from the well-that's-great dept
To me, that seems like a broken system.
by Mike Masnick
Fri, Oct 2nd 2015 6:21am
by Mike Masnick
Fri, Aug 28th 2015 3:23pm
Pure genius. https://t.co/JAofqaGXkx Watch before someone files a DMCA takedown.— Mike Masnick (@mmasnick) August 28, 2015
Oh goodness, I abhor the song, but this was so well done! https://t.co/Rzxen4n4aB— Tim Chase (@gumnos) August 28, 2015
This just made my week. Amazing. https://t.co/DuQUZvUvsp— J Herskowitz (@jherskowitz) August 28, 2015
This is brilliant. Watch it now before it disappears. https://t.co/XdZ4rDIgxC— Brian Fitzpatrick (@therealfitz) August 28, 2015
OMG! That's amazing! https://t.co/VbzF95QSmG— Nate Hoffelder (@thDigitalReader) August 28, 2015
This is the funniest thing I've seen in a long time, I'm laughing uncontrollably, had to pause to calm down https://t.co/0gehTgj4q4— Jordan S. Terry (@The_Analyst) August 28, 2015
@mmasnick Thanks for the mentions, Mike. YT says UMG are monetizing the video so hoping we'll be okay re ©.:)— Jim Mortleman (@Jimjar) August 28, 2015
by Tim Cushing
Wed, Aug 12th 2015 8:44am
federal assurance services
It appears convicted mortgage fraudster Sean Gjerde is going to follow glass-tongued poet Shaun Shane (and his print-on-demand "publishing company," On Press Inc.) into the annals of DMCA abuse.
On July 31st, Techdirt published a list of abusive/ignorant DMCA requests. Included was one from Sean Gjerde, who is apparently acting as his own reputation management firm. His attempts to rid the internet of mentions of his fraud conviction involve him cutting-and-pasting articles about it (including an FBI press release) into a "novel" he's "writing" about the the incident, and then claiming the articles he copied/pasted are part of his "original" work -- somehow retroactively making all of these pre-existing articles now infringing.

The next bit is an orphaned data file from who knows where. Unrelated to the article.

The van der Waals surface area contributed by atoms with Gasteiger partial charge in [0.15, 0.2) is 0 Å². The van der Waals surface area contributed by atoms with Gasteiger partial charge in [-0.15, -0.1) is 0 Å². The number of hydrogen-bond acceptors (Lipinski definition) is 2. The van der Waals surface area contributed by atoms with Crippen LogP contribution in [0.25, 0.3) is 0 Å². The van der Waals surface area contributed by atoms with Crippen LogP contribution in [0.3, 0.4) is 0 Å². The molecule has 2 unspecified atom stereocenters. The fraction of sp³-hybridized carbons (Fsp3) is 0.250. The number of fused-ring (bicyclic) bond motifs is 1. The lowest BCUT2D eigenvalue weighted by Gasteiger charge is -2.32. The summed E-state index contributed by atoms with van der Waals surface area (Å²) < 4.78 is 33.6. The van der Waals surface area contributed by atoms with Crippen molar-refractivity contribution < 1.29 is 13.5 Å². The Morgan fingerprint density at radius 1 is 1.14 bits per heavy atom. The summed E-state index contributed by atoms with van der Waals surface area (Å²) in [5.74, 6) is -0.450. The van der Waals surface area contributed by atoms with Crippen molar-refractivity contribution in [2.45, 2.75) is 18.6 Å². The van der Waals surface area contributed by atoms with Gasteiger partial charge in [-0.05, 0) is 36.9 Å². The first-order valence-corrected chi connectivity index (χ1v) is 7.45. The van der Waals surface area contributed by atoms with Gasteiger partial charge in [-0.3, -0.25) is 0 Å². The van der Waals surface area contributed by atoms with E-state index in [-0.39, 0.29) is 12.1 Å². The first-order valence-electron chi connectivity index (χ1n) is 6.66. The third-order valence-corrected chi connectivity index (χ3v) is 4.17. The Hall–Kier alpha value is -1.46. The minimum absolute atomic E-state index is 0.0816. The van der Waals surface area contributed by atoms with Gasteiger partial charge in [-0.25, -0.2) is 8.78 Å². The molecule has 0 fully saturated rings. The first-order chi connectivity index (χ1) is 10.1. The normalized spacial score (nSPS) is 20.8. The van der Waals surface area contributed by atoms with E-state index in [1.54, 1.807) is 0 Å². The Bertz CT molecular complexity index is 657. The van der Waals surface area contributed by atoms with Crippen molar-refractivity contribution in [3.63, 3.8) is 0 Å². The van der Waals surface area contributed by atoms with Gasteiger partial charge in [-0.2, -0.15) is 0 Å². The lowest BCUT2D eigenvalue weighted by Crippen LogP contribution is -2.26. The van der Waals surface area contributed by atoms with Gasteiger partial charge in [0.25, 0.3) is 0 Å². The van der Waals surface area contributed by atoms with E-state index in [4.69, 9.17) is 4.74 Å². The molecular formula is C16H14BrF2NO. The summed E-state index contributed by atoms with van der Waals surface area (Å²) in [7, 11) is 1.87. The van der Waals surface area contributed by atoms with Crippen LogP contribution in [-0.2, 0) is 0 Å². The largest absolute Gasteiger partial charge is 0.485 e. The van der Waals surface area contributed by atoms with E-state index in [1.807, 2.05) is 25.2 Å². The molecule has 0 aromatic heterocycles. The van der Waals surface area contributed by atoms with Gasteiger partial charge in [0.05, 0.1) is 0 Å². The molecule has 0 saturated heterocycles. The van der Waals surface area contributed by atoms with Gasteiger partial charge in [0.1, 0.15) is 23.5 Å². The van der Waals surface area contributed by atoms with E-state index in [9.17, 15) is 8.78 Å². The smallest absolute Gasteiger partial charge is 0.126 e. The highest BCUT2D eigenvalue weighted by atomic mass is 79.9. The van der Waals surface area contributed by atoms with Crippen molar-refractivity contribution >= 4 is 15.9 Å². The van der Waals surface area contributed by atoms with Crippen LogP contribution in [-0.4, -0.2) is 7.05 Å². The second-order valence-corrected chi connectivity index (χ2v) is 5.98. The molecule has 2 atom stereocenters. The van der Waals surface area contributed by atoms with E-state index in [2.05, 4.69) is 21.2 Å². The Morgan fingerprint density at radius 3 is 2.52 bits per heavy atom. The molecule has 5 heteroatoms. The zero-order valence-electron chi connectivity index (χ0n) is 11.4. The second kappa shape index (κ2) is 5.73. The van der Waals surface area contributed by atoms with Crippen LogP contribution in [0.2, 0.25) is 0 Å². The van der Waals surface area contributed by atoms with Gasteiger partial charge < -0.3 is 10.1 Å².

Gjerde apparently still has plenty of stupid left in him
Copyright claim #1Let's break this all down.
KIND OF WORK: book
DESCRIPTION: Excerpt from my book Grace Under Pressure which I have already paid to register with the Trademark Office 1-2601933851. I put it up on my website, with the notice clear it is copyrighted and is a work of fiction for a book I plan on releasing.
ALLEGEDLY INFRINGING URLS:
It appears Gjerde was moved to write a small post at a site linked to his business venture, Federal Assurance Services, warning probably no one at all that people like me (well, exactly me) are infringing on his nonexistent rights.
I recently was the victim of a copyright infringer. As many of you already know I am currently writing a book entitled Grace Under Pressure. In my book in which excerpts have been copyrighted (1-2601933851) I was actually copied by a malcontent who proceeded to post my book and its excerpts on his blog and went on a big rant against me. This malcontent who I do not know nor care to know violated my copyright. Luckily for me I know my rights and do intend to enforce them. But I hope everyone who reads my blog understands the danger out there on the web and protects themselves accordingly.This quote will be added to my bio.
TIM CUSHINGNow, the link to Gjerde's business site throws up warnings about security certificates, so proceed at your own risk.